» Graduation Rate for First-Time, Degree/Certificate-Seeking Undergraduates - 150% of "Normal Time" Austin-Round Rock area institutions, 2008/2011 cohort

Disparities exist in graduation rates among area higher education institutions. Students at larger universities, such as the University of Texas at Austin, complete a degree within 150% of 'normal' time at higher rates than students at smaller, local institutions. According to the ACC Factbook, for students enrolled in the Fall 2015 semester, 41.17% of students intended to take credits for transfer to another institution. The number of ACC students intending to complete an Associate’s degree, however, has increased to 34.71%, from a Fall 2013 rate of 27.46%.

Definition: Percent of first-time, degree-seeking undergraduates who complete a degree program within 6-years of enrolling in higher education or transfer to another institution of higher education

Data Source: National Center for Education Statistics - Integrated Postsecondary Education Data System

Data Considerations: This measure includes only first-time, degree-seeking undergraduate students, excluding those taking courses that do not lead to a specific credential, as well as students who were previously enrolled at another institution. A student is considered to have completed within 150% of ‘normal time’ if they received a 2-year degree within 3 years or a bachelor’s degree within 6 years. Austin Community College’s data reflects the Fall 2009 entering cohort. All other data refers to the Fall 2008 entering cohort.

Not all institutions report transfer-out rates. Furthermore, students included in the transfer-out rate did not necessarily complete a degree at the institution to which they transferred.

» First Year Retention Rates for First-Time, degree-seeking Students beginning in fall 2014, Austin-Round Rock area institutions

Retention rates from students’ first- to second-years varies across local institutions. Across colleges and universities, full-time students typically have higher retention rates than part-time students.

Definition: Percent of first-time, degree-seeking undergraduates enrolled in Fall 2014 who returned to the institution in Fall 2015, by full-time or part-time status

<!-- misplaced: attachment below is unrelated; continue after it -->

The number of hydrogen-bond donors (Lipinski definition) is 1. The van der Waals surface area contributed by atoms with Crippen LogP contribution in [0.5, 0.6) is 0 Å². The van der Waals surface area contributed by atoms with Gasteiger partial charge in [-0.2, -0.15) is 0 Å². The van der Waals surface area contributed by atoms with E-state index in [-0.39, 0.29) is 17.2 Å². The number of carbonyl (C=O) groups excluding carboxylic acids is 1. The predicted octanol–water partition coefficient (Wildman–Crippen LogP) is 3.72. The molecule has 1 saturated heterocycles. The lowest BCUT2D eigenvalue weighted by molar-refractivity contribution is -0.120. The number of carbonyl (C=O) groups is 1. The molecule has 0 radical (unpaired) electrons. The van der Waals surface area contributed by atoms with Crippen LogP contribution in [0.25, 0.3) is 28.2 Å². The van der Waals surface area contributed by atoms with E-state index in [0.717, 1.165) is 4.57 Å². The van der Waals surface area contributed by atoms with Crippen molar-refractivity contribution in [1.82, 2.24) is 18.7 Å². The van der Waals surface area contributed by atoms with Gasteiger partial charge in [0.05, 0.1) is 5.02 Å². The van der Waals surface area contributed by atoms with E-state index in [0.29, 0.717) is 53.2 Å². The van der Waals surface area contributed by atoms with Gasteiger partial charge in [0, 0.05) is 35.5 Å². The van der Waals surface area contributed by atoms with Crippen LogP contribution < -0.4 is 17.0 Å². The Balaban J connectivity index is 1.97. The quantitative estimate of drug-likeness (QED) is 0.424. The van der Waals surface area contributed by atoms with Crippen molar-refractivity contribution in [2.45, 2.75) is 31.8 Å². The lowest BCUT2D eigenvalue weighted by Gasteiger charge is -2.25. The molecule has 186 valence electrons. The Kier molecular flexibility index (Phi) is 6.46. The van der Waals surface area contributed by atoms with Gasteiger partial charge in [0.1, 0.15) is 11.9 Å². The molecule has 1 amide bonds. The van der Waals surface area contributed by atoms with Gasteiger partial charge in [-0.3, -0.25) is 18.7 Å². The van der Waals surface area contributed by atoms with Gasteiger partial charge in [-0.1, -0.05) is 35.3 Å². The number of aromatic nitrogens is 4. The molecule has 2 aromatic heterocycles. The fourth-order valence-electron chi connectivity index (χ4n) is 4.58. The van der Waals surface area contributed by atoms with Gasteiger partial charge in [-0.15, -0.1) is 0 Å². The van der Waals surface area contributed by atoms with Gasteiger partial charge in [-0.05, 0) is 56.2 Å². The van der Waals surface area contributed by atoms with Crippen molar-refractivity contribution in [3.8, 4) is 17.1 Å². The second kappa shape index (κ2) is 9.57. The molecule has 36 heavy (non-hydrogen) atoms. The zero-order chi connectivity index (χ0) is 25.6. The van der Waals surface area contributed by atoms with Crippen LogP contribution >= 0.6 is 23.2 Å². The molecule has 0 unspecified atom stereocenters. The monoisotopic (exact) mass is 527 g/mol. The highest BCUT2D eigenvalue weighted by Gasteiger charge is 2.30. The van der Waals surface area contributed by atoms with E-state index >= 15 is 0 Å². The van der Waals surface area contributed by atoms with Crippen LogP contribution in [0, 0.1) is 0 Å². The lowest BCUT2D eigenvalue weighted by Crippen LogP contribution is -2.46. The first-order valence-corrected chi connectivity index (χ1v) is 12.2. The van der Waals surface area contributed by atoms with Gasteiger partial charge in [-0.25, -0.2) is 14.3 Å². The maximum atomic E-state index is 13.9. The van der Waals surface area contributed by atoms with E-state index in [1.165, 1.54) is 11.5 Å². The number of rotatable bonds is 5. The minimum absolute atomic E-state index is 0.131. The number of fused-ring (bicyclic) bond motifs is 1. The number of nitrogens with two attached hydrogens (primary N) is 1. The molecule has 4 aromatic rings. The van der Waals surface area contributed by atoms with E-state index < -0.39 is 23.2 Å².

Data Source: National Center for Education Statistics- Integrated Postsecondary Education Data System

Data Considerations: This measure includes only first-time, degree-seeking undergraduate students, excluding those taking courses that do not lead to a specific credential, as well as students who were previously enrolled at another institution. Students are considered enrolled if they are registered for classes on October 15 or the school’s official census date, whichever comes first. In Texas, the 12th class day of the Fall semester is considered the official census date.

Not all institutions report retention rates for part-time students.

» central Texas Seniors' Plans for the Year Following High School Graduation

Central Texas seniors overwhelmingly report that they plan to attend college the year following high school graduation. In 2014, 89% stated that they planned to attend college without working or while working a full or part-time job. The majority of Texas seniors indicate they plan to work while attending college. As the previous chart shows, students who work part-time while in college are much less likely to persist from the first year of college to the second.

Definition: Percent of high school seniors reporting what they plan to be doing the year following high school graduation. Central Texas is here defined as an 11 school district region including Austin, Bastrop, Del Valle, Eanes, Hays, Hutto, Lake Travis, Leander, Liberty Hill, Manor, Pflugerville, and San Marcos.

Data Source: Central Texas Student Futures Project

Data Considerations: Seniors completed the survey in their spring semester prior to graduation. Data reflected in this graph was aggregated from two survey tools: the Student Futures Project’s Senior Survey and the Austin ISD High School Exit Survey. Approximately 82% of seniors from the 10 school districts completed the surveys. In the 10-district sample, Austin ISD seniors make up the largest share of the survey sample (35%), followed by Leander ISD (19%) and Pflugerville ISD (15%).

» how central Texas Seniors Plan to pay for college

In 2014, 59% of seniors indicated that they planned on using scholarships and/or grants to pay for college and 38% indicated that they planned on using loans to pay for college, an increase from 57% and 35% respectively. The Central Texas Student Futures Project reports that this data indicates that students may not have a clear or realistic picture of how they will be paying for college. According to research by Matthew Reed and Debbie Cochrane, cited by the Central Texas Student Futures Project, the majority of Texas college students (59%) graduate with student loan debt.